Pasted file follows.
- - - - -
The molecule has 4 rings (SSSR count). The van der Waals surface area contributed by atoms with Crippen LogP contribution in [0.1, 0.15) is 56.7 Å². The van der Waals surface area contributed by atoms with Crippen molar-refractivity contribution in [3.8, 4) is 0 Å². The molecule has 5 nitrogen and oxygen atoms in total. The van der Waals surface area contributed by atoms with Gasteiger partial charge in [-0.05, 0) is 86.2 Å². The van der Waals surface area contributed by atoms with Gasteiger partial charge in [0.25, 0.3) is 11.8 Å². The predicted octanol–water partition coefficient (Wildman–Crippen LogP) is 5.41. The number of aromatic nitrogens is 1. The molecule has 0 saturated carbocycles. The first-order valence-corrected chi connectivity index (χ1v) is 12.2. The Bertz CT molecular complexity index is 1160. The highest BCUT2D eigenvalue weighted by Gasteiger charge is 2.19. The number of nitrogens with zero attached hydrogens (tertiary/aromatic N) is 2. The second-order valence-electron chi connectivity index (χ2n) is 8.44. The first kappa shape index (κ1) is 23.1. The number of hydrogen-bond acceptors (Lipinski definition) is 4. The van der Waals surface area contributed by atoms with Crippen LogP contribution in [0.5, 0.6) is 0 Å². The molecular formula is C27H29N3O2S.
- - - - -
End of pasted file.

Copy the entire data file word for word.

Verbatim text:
The molecule has 4 rings (SSSR count). The van der Waals surface area contributed by atoms with Crippen LogP contribution in [0.1, 0.15) is 56.7 Å². The van der Waals surface area contributed by atoms with Crippen molar-refractivity contribution in [3.8, 4) is 0 Å². The molecule has 5 nitrogen and oxygen atoms in total. The van der Waals surface area contributed by atoms with Gasteiger partial charge in [-0.05, 0) is 86.2 Å². The van der Waals surface area contributed by atoms with Gasteiger partial charge in [0.25, 0.3) is 11.8 Å². The predicted octanol–water partition coefficient (Wildman–Crippen LogP) is 5.41. The number of aromatic nitrogens is 1. The molecule has 0 saturated carbocycles. The first-order valence-corrected chi connectivity index (χ1v) is 12.2. The Bertz CT molecular complexity index is 1160. The highest BCUT2D eigenvalue weighted by Gasteiger charge is 2.19. The number of nitrogens with zero attached hydrogens (tertiary/aromatic N) is 2. The second-order valence-electron chi connectivity index (χ2n) is 8.44. The first kappa shape index (κ1) is 23.1. The number of hydrogen-bond acceptors (Lipinski definition) is 4. The van der Waals surface area contributed by atoms with Crippen LogP contribution in [0.5, 0.6) is 0 Å². The molecular formula is C27H29N3O2S.